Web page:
Ben Bernake's quantitative easing efforts will in essence result in a similar outcome. It boils down to perception, and currently investors seem to not understand that the outcomes will not be much different to the underlying value of money. The United States stock market is reacting favorably to quantitative easing mainly because interest rates in fixed income are well below inflation numbers. This means that investors are actually losing and falling behind as they keep their hard earned money in these low fixed income vehicles. Hence, there are not many other alternatives. Most investors have been transferring that money into riskier assets such as equities and have been pushing stock prices much higher. As rates on fixed income rise eventually, there will most likely be more demand for bonds and a rotation back from the equity to bond market.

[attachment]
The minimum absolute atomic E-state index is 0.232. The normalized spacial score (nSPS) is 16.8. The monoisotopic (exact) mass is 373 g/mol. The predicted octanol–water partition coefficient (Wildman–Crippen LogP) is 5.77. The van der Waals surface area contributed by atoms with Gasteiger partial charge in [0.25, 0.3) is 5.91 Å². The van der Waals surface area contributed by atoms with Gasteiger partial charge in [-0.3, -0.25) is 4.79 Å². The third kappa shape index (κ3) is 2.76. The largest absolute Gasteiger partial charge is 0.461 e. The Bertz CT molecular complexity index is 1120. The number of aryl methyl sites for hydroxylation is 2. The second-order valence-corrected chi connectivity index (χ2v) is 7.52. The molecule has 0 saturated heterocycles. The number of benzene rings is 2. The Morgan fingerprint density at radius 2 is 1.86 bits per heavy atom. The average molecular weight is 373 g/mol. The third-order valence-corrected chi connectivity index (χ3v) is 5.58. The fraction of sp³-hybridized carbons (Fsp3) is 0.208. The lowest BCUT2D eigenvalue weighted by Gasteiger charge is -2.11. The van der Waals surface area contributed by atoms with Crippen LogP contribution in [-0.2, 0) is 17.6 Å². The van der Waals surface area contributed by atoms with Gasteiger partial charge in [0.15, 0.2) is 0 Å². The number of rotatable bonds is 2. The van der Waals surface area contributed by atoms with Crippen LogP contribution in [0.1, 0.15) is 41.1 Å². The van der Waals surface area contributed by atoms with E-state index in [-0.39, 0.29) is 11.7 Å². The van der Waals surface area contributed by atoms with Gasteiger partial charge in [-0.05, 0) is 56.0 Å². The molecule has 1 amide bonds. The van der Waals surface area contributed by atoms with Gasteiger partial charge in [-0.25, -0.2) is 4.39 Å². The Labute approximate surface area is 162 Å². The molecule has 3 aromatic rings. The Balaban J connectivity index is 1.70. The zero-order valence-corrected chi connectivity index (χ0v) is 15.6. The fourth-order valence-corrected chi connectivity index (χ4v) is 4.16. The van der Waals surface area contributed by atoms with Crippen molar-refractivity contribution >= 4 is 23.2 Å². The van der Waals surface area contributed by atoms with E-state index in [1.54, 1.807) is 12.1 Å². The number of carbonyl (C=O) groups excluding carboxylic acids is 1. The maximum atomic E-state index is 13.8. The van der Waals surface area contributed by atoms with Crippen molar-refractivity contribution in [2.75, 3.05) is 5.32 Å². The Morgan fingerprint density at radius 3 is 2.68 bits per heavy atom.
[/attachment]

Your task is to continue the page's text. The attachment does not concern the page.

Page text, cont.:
On a broader macroeconomic scale, quantitative easing by the federal reserve affects the whole United States economy. How about on a smaller scale when we analyze specific stocks? A similar chain of events occurs through the pricing of secondary offerings. Management increases its outstanding shares, or temporarily dilutes shareholder value for the future prospect of building and strengthening its company. Hence, the underlying concept of inflating or diluting value prove to follow the same ideology. In both cases, the Federal Reserve and the management of companies utilize similar tools to build a solid foundation for fundamental growth.

Microeconomic Comparison